about the battered palace, and my mind has gone back to the epoch of the Stanleys and the Chapmans, with a grand tutti of pick and drill, hammer and anvil, echoing about the cañon; the assayer hard at it in our diningroom; the carts below on the road, and their cargo of red mineral bounding and thundering down the iron chute. And now all gone-all fallen away into this sunny silence and desertion: a family of squatters dining in the assayer's office, making their beds in the big sleeping room erstwhile so crowded, keeping their wine in the tunnel that once rang with picks.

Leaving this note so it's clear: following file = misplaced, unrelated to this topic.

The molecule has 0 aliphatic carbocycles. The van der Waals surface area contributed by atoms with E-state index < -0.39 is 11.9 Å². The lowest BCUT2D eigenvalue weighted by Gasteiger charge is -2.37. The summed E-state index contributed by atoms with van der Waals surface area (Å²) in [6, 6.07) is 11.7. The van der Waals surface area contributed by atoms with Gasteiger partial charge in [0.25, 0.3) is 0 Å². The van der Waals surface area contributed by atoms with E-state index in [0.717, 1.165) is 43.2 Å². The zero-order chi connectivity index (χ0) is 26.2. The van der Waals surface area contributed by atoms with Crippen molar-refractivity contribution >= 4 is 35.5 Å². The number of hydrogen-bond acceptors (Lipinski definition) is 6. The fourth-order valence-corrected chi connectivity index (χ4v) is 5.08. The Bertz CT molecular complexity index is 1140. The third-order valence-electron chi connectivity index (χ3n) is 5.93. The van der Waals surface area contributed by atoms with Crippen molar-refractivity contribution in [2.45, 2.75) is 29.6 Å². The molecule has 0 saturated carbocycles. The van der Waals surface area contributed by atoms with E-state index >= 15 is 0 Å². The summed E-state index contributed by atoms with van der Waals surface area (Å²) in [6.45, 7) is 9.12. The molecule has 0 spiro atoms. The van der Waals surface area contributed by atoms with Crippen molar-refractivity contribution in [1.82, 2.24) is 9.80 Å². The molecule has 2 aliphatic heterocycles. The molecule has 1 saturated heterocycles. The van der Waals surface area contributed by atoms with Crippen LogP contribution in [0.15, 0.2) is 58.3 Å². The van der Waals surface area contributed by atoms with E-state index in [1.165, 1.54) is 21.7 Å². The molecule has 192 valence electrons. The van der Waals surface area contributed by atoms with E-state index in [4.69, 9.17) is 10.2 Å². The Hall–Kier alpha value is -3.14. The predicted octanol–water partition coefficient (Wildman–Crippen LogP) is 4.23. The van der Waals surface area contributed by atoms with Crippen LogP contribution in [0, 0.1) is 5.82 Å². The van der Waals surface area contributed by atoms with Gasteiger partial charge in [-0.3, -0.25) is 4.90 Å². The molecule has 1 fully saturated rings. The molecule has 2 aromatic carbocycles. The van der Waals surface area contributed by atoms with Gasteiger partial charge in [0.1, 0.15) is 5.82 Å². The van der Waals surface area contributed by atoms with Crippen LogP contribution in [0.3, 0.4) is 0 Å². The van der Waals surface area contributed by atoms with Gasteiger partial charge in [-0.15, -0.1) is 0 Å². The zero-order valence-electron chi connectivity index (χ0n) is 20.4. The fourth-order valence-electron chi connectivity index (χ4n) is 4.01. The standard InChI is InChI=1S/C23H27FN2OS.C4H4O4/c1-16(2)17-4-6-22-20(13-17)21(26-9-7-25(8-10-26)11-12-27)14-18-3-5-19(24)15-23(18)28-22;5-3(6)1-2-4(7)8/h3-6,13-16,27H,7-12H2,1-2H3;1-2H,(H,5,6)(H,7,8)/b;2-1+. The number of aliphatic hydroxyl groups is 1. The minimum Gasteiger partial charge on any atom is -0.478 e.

But Silverado itself, although now fallen in its turn into decay, was once but a mushroom, and had succeeded to other mines and other flitting cities. Twenty years ago, away down the glen on the Lake County side there was a place, Jonestown by name, with two thousand inhabitants dwelling under canvas, and one roofed house for the sale of whiskey. Round on the western side of Mount Saint Helena, there was at the same date, a second large encampment, its name, if it ever had one, lost for me. Both of these have perished, leaving not a stick and scarce a memory behind them. Tide after tide of hopeful miners have thus flowed and ebbed about the mountain, coming and going, now by lone prospectors, now with a rush. Last, in order of time came Silverado, reared the big mill, in the valley, founded the town which is now represented, monumentally, by Hanson's, pierced all these slaps and shafts and tunnels, and in turn declined and died away.
"Our noisy years seem moments in the wake